Marine bankers battle regulatory hurdles

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NEWPORT, R.I. – Federal regulations were a big topic Monday during the National Marine Bankers Association conference here.

Michael Benoit, a partner at Hudson Cook LLP, told attendees that Title 10, or Dodd-Frank legislation, has made it possible for more government oversight and regulation.

The fear of earning unwanted attention from overseers will begin to limit the types of marine loans businesses can offer, NMBA president Karen Trostle told Soundings Trade Only. Ultimately, that will negatively affect dealers who are trying to get customers approved for boat loans.

“All these businesses are going to just offer vanilla loans,” Trostle said. “Lenders won’t have the ability to offer creative options for people.”

Punitive measures against Capital One for debt-protection programs that were instituted by that bank’s vendors prompted others to stop offering debt protection, Benoit said.

“Even though they were tactics used by third-party vendors, [the government] didn’t attack the products themselves, they attacked the way they were being sold, and that caused every other party in the country to stop offering debt protection,” Benoit said. “The lesson to take away from Capital One is that you are responsible for your vendors, so you need to vet them very carefully. You need to determine whether they have deep enough pockets if something goes horribly wrong. That’s the lesson, I think, from Capital One.”

In addition, regulators often don’t understand the subprime lending business, said John Haymond of Medallion Bank, a Utah-based lender that specializes in the niche of subprime lending in the marine industry, among others.

“Regulatory agencies don’t really like subprime [loans] because they don’t really understand them,” Haymond told attendees.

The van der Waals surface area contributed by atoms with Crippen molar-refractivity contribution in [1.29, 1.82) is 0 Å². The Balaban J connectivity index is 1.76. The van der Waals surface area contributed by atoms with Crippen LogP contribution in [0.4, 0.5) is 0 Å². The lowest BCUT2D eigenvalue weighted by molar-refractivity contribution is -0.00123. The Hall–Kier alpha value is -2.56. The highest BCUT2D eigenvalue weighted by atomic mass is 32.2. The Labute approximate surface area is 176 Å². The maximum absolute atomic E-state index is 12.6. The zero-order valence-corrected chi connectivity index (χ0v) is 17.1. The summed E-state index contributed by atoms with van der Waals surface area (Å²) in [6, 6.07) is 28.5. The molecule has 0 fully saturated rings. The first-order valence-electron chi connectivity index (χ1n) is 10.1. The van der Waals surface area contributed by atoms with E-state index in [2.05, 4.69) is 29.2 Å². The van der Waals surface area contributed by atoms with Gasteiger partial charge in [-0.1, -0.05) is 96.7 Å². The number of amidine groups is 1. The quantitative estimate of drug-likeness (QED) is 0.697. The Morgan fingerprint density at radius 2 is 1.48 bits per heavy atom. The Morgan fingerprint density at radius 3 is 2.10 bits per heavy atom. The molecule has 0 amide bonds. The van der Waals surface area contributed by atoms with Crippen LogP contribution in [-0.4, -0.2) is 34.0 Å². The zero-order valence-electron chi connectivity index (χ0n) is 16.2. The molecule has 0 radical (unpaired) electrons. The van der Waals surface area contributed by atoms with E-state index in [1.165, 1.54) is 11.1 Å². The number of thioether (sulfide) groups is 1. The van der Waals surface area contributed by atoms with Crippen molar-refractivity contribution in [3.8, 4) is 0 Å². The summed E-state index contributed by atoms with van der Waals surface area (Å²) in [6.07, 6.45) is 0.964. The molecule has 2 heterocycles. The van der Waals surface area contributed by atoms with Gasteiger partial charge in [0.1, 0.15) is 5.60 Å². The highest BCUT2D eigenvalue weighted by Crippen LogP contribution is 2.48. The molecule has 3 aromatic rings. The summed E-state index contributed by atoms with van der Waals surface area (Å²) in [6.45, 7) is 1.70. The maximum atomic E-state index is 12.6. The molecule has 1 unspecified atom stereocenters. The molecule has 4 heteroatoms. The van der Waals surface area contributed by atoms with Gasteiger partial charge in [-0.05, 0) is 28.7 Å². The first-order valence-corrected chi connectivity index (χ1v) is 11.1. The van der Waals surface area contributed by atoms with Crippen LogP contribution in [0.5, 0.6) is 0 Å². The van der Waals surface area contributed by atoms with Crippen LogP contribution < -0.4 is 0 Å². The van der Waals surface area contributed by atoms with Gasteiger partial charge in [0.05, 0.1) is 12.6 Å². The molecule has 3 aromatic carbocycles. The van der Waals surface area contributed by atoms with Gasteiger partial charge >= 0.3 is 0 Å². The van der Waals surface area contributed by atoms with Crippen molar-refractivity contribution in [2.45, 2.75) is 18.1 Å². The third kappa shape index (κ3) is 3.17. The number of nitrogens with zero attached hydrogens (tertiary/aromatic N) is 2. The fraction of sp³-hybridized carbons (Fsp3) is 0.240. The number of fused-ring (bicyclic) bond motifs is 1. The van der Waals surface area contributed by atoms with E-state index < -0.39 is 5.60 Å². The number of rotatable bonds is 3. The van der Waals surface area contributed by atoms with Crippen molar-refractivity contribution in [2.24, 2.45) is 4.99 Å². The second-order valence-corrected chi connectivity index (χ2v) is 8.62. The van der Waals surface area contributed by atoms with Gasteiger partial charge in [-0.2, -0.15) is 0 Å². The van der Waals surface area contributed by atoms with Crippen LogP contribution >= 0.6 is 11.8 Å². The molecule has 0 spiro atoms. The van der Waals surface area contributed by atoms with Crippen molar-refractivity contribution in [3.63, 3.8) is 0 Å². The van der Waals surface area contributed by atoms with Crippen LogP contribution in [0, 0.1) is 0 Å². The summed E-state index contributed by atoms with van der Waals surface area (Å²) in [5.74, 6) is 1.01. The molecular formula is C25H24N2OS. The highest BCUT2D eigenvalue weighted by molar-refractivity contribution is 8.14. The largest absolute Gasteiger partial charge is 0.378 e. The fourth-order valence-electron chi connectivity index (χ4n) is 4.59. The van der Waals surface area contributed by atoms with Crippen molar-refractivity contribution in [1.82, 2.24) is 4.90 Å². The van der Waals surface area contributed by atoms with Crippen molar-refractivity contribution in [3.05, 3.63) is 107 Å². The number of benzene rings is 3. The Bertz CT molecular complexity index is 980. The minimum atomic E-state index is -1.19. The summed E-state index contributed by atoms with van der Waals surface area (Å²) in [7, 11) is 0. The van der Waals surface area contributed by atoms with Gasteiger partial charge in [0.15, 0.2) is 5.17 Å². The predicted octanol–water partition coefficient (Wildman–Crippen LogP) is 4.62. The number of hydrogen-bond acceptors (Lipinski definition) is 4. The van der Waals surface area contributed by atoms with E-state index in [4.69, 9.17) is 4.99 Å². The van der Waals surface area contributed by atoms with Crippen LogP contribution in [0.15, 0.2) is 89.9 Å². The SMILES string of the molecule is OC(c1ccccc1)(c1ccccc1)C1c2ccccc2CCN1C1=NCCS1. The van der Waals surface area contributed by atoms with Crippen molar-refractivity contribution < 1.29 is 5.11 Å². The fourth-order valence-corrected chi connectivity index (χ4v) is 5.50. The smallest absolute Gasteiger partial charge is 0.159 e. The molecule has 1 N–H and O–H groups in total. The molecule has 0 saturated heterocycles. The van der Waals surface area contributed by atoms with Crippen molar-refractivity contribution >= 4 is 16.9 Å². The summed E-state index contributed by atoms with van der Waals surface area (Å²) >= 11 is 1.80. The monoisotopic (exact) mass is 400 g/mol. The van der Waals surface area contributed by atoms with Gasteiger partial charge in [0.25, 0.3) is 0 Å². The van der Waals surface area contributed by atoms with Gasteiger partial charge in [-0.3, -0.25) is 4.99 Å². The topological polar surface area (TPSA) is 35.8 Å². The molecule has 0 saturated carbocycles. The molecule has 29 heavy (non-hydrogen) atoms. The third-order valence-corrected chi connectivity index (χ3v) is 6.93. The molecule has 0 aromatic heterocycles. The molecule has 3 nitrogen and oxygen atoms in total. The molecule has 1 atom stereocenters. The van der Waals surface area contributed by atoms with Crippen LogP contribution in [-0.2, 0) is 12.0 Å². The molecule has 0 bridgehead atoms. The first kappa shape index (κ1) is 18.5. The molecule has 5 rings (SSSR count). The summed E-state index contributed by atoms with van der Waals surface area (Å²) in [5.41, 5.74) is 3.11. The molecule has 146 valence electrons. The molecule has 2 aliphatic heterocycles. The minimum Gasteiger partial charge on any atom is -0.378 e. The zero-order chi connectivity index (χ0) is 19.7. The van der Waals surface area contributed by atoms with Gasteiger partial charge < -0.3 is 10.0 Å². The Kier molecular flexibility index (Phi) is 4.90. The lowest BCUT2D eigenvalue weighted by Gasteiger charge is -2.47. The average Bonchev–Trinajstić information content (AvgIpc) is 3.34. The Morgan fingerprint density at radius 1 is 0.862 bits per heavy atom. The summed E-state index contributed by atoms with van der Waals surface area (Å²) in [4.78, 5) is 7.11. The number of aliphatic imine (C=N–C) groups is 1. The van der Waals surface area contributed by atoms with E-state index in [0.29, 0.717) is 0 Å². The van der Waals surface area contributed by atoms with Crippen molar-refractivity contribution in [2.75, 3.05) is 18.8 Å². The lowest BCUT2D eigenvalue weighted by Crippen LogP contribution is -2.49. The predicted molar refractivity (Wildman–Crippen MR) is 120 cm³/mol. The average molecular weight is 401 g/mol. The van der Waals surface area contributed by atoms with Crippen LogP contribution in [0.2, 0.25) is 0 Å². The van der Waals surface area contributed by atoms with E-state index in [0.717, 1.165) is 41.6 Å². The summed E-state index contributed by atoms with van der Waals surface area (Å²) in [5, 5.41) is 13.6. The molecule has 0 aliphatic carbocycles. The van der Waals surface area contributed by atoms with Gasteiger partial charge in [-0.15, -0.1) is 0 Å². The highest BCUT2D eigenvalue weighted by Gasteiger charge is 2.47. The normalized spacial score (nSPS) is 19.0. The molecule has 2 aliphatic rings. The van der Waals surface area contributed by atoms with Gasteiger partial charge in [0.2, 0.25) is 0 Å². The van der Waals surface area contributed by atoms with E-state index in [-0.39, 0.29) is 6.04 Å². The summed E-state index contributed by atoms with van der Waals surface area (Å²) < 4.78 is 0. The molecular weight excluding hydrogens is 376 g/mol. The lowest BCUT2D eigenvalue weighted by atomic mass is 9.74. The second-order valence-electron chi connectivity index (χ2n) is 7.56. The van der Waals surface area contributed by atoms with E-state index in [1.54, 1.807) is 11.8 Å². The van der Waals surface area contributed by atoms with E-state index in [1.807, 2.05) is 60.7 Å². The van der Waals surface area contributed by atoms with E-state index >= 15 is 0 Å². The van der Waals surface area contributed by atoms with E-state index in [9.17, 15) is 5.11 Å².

They have more understanding in Utah because that’s where many lenders operate, Haymond said. That’s because the state of Utah has “very unique bank laws that allow us to export Utah loans nationwide” without being subject to other state laws or requirements.

“Regulation agencies are still one of our biggest hurdles, particularly in the marine industry,” Haymond said.

Read more about the National Marine Bankers Association conference, which runs through Wednesday, in an upcoming issue of Soundings Trade Only.

— Reagan Haynes


4 comments on “Marine bankers battle regulatory hurdles

  1. Captain Gort

    “All these businesses are going to just offer vanilla loans,”
    “Lenders won’t have the ability to offer creative options for people.”
    “Regulatory agencies don’t really like subprime [loans] because they don’t really understand them,”
    …I don’t know about you, but comments like these seem to be at the very root of our current financial crisis…wherein, anyone who could fog a mirror ans scratch an “x” on a loan document was granted credit.
    Only creditworthy, responsible people should get loans…especially loans for boats, RVs, cars, etc….IMO.

  2. Doug Reimel

    What is so ridiculous is that the very lenders that made the bad loans and used bad business practices, were not forced to fail as they should have. Instead they get bailed out using yours and my hard earned money, in the form of taxes and higher fees. Then these same people who make bad loans, get bailed out, then receive a bonus for all the business that was done without any reprocussions or responsiblily.

    Wouldn’t that be great if you could screw-up, get bailed out, receive a bonus, all while getting paid handsomely to do that very thing. What a concept.

  3. yacht plumber

    I agree with Capt Gort. If someone needs creative financing to buy a boat they probably shouldn’t be buying it. They either have too much debt for their income, or they are not declaring all of their income to avoid taxes, in which case they should use their cash rather than end up with those of us that pay taxes picking up the tab in the next crisis. I don’t like government regulation either but stupidity begs for regulation.

  4. LTdealer

    I remember subprime boat loans going back 40 years. The subprime buyer usually paid a higher price for the boat and a higher rate on the loan. They were an intergral part of a dealers yearly sales. The fallout was an occational repo or two, nothing earth shattering. This economy needs lenders to make a certain amount of subprime loans. If the banks only lend to top tier buyers we’ll be sunk. WE NEED SUBPRIME LENDING. Not with reckless abandon like the RE fiasco but with a measured response.

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